3D Robotics

3689480673?profile=originalFrom Hackaday:

The biggest issue with sending expensive electronics into near space is trying to recover them. [Lhiggs] set out to solve this issue with his Senior project for a Mechanical Engineering degree. He figured that a payload dropped from 100,000 feet should be able to glide its way back to some predefined coordinates. Here you can see one of the tests, where the payload is guiding its descent using a parafoil.

Directional control is possible with a parafoil simply by shifting weight between the two supporting ropes. In this case [Lhiggs] designed the payload to hang from a pair of servo-motor-actuated arms. Since the payload already carries altitude and position hardware (such as a GPS, electronic compass, and altimeter) it’s just a matter of waiting for the target height before separating from the weather balloon, then using the servos to navigate to the landing zone.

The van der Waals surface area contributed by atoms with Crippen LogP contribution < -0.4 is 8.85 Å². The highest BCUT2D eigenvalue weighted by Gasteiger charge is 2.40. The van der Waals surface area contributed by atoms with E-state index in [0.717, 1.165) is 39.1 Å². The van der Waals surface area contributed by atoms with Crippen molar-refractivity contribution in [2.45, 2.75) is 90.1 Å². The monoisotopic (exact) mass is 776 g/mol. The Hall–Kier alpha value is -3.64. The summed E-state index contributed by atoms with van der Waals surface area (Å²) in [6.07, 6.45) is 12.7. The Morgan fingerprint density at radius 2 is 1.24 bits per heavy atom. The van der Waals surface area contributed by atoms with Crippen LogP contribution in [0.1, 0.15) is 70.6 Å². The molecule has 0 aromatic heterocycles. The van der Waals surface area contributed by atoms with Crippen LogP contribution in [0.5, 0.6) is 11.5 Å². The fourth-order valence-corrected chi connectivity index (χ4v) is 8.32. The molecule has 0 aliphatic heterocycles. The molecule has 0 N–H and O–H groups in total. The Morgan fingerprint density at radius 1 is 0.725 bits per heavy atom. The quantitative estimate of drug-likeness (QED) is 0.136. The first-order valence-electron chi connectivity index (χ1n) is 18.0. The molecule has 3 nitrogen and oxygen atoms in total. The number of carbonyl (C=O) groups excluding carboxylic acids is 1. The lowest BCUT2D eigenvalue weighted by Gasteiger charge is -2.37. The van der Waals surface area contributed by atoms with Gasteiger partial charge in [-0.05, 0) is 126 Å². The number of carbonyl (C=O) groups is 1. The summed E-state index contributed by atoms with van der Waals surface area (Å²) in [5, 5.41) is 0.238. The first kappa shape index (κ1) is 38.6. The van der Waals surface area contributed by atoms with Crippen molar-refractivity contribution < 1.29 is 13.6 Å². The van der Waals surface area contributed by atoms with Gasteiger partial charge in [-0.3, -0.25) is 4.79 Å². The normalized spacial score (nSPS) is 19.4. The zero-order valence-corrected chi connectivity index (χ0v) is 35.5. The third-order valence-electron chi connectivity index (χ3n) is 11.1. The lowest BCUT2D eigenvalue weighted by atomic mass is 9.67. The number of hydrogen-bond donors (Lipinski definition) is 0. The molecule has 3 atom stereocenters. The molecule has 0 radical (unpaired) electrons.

Unfortunately the project was never fully completed. But you can see that he got pretty far. There is test footage embedded after the break showing the device being dropped from a plane.

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  • I think low altitude dynamic effects and stability issues are the elephant in the room.... :)

  • @Daniel have a go, especially at high altitude as was the aim of this project. I think you'll be unpleasantly surprised by some of the dynamic effects you encounter, for example the added mass effect in low density fluids making it very unstable. It might make you less quick to dismiss it as easy.

  • Moderator

    There are quite a few guided parachutes out there, hats off to the chap for trying though http://www.atair.com/

  • If it didn't have to be completed, wonder what kind of senior project I could get away with.

  • Dang thought of that 2 years ago. Maybe I should do it and actually get it done. Its honestly isnt even that hard of a project. For being a college student, I'm not impressed
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